“I advise clients to try to step out of the emotion of the moment and take a look at their progress and achievements. It’s about improvement; perfection is unobtainable," Rice states. Photo © Danielle Long

Perfecting Perfectionism in the Show Arena with Paige Wacker

Editor’s Note: AQHA World and Congress Champion Paige Wacker of Hutchinson, Minnessota interviewed trainers and exhibitors about the pros and cons of being a perfectionist in the show arena. Read about her continued struggle with the need to be perfect and also top professionals’ and exhibitors’ thoughts about this topic in her interviews below.

Since I have competed on the national circuit starting at nine years old, this sport has enhanced my perfectionist tendencies because of my various experiences in the show pen. Sometimes, being a perfectionist aided me in my success. I practiced harder, thought through every maneuver and focused on what needed to be done to perform well.

However, there were instances where criticising myself and my horse made matters worse; over practicing to the point where the horse executed the pattern itself, performing the pattern incorrectly because of over-analyzing and losing focus when I compared myself to other exhibitors.

Being a perfectionist in the equestrian sport can be both an advantage and disadvantage. I was able to speak with trainers and exhibitors on the subject of perfectionism and how to perfect being a perfectionist.

First, I spoke with multiple AQHA World and Congress Champion trainers Kelly McDowall and Carolyn Rice and then, interviewed other competitors including Anne Wilson, Michelle Forness, Johnna Letchworth, Parris Rice, Whitney Vicars and others. See what they had to say below.

1. What difficulties do you recognize your clients having when they overexert their perfectionist qualities?

Kelly: “It all depends on how that perfectionist tendency shows itself. Some people get very nervous when they start breaking down every detail and would rather keep it as a big picture thing. Others get nervous when they haven’t been over every detail several times. I try to figure out what keeps each client calm and able to function properly and use that approach.”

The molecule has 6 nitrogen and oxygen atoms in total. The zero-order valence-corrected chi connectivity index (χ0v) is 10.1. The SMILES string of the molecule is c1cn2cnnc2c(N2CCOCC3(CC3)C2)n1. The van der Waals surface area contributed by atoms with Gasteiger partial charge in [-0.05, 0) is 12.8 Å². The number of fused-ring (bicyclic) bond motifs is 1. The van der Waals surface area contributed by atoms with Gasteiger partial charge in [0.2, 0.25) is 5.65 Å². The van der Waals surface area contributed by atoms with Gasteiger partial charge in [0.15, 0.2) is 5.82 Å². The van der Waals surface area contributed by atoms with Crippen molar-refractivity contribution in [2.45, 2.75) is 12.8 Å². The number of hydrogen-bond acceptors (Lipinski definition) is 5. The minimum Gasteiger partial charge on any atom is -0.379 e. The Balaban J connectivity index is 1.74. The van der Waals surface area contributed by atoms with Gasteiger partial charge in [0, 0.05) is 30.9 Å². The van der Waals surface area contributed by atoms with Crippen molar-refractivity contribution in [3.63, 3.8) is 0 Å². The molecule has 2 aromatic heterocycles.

Carolyn: “Difficulties are when people/students don’t recognize improvement and don’t give themselves credit which lessens the joy of the journey.” (pictured left)

2. What positive results do you see when a client utilizes their perfectionist trait?

Kelly: “Being a perfectionist at the big shows lends itself to better lines in a pattern and less chance of going off pattern.”

Carolyn: “Using your perfectionism can be beneficial – helping to strive for the best you can be if you keep it in check.”

3. If your clients are turning their perfectionism into harsh self-criticism, how do you guide or coach them to not be as critical?

Kelly: “Nothing makes me crazier than someone who wants to do the pattern over and over and then talks about it over and over at the smaller shows. I believe all of the shows that we go to all year long are for one reason, to practice and get ready for the world shows and Congress. Every mistake made in the show pen gets you that much closer to learning how to deal with every situation a horse can throw at you. I, therefore, am not a perfectionist trainer or coach at most shows. I try to allow clients, horses and even myself to learn to predict a potentially bad situation in a pattern and how to ride through it if it occurs again at a big show.” (pictured left)

Carolyn: “I advise clients to try to step out of the emotion of the moment, and take a look at their progress and achievements. It’s about improvement; perfection is unobtainable.”

4. When you notice yourself being too much of a perfectionist, what do you do or tell yourself to not think that way?

Kelly: “I try to bring people with me to watch practices at the world shows and Congress. I feel like two people with good eyes for what needs to be happening are better than one as long as they can bounce ideas off of each other and keep it positive. I tend to get a bit serious at these shows, and I think everyone does better if I keep that under control.”

Carolyn: “I tell myself to stop and try to be realistic. As there is no perfection, only the pursuit of it.”

I also spoke with Amateur and Youth competitors about their perfectionist tendencies; how those tendencies can be good or bad and how they perfect their perfectionism.

1. How has perfectionism both positively and negatively affected you in the arena?

Michelle Forness: “I try to be a go with the flow kinda’ gal, but it’s not as easy as I would like it to be. I have my ways, and I want it to be my way. However, I have learned that is not always what I get. Perfectionism positively affects me because it makes me push harder and not stop until the job is done or things are where I want them to be. It is what makes me get up at 2 am every morning at the Congress to ride by myself to get things just like I want them in my head.”